Richard Arbib

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Richard Arbib (September 1, 1917 in Gloversville, New York - February 22, 1995 in Manhattan, New York City) was an American industrial designer.

Family[edit]

Richard Henry Arbib was the son of Robert Simeon Arbib, Sr. (March 3, 1889 in Cairo, Egypt – January 1969 in New York) and Edna Josephine Henry (November 3, 1889 in Richmond, Virginia – July 17, 1975 in New York City. Robert Sr. arrived in the United States from Liverpool, England in May 1908. Siblings were Robert Simeon Arbib, Jr. (March 17, 1915 in New York – July 1987 in New York) and John A, Arbib (born September 1924 in New York).

Richard Arbib was married to Audrey Schulz and they were divorced in 1952 in Volusia County, Florida. Audrey later married Associated Press photographer Baron Hans Ferdinand von Nolde (born Berlin, Germany, died November 9, 2002 at 77 years of age). Richard later married Helen W. He dated model Bettie Page in the 1950s.

Career[edit]

Arbib graduated from the Pratt Institute in New York City in 1939 . He worked as a designer for the Henney Motor Co. of Freeport, Illinois, a manufacturer of professional car bodies such as ambulances, hearses and limosines. Henney was Packard's sole professional body supplier. He started his automotive design career consulting with Harley Earl at GM Styling in the late 1930s. He came to the attention of Henney after serving in World War II. He was responsible for the design of the commercial line of Packard built by Henney from 1951 to 1954. One of the distinctive features of these models was wrap-around rear side windows. Arbib designed the Packard show car Pan American for the International Motor Sports Show held in New York City at the Grand Central Palace on March 29, 1952. It was based upon a 1951 Packard 250 convertible and built by Henney. The Pan American won the first-place trophy for most outstanding design at the show.

Arbib's clients included Argus, Benrus, General Motors, International Nickel, Republic Aviation, Simca, Swank Jewelry, Tidewater Oil, Union Pacific, American Type Founders, and U.S. Rubber.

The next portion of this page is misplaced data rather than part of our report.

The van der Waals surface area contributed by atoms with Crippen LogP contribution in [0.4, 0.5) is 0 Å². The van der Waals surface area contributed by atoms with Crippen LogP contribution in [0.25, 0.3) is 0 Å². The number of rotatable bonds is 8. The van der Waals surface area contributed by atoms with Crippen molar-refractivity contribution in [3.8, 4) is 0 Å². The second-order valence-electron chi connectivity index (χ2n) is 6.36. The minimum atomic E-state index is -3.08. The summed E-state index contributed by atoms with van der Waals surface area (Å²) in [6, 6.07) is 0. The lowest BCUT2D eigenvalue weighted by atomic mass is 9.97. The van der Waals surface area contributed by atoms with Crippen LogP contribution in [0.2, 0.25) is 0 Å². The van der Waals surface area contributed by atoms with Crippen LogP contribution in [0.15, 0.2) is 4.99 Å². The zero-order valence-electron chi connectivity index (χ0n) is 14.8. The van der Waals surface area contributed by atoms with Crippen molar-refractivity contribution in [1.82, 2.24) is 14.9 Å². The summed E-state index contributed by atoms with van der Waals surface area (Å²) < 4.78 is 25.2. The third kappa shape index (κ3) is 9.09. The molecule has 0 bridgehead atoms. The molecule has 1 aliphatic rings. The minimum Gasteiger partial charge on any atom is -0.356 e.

1957 Hudson Hornet with Arbib's "V" form styling

In 1955, Arbib was hired by American Motors Corporation (AMC) to create a unique look for the Hudson line that was to share the senior 1955 Nash body.[1] His main design theme was to use a "V" form throughout the car, which he dubbed V-Line styling.[2] The design was to correspond with AMC starting to build its own V8 engines to replace the Packard V8 it was using in its Hudson and Nash models.[3]

He also designed, and Andrew Mazzara built, the Astra-Gnome "Time and Space Car" concept car that included a "celestial time-zone clock permitting actual flight-type navigation."[4] The design was influenced by space travel forms.[5] The vehicle was based on the Nash Metropolitan and was Arbib's vision of what an automobile would look like in the year 2000.[6] The Astra-Gnome attracted attention at the 1956 International Automobile Show in New York, and was also featured on the cover of Newsweek magazine's September 3, 1956 issue.[7]

He designed asymmetrical cases for the new Hamilton electric watches in the 1950s, including such notable models as the Ventura, Everest, and Pacer. He also designed watches for Tourneau, Benrus, Sheffield and Gucci. He designed boats for the Century Boat Company in the 1950s, notably one of their most successful and expensive models, the Coronado, as well as the Arabian model.

Notes[edit]

  1. ^ "Arbib Company". Modern Metals 12: 49. 1956. Retrieved April 4, 2013. "The Arbib company is consultant to American Motors, though the firm engages in all types of product design work." 
  2. ^ Sharf, Frederic A. (2006). Richard H. Arbib: 1917-1995 Visionary American Designer. Newburyport Press. p. 30. ISBN 978-1-882266-16-6. Retrieved April 4, 2013. 
  3. ^ Donovan, Leo (January 1956). "Detroit Listening Post". Popular Mechanics 105 (1): 122. Retrieved April 4, 2013. 
  4. ^ "Astra-Gnome: $?". Popular Science 169 (1): 112. July 1956. Retrieved April 4, 2013. 
  5. ^ "Arbib Company", p. 48.
  6. ^ Hess, Jeffrey P. (March–April 2000). "An Interview with Richard Arbib". HR Watches. Archived from the original on July 18, 2010. Retrieved April 4, 2013. 
  7. ^ "Yes, it's a Metropolitan!". The Metropolitan Pit Stop Museum. Retrieved April 4, 2013. 

References[edit]

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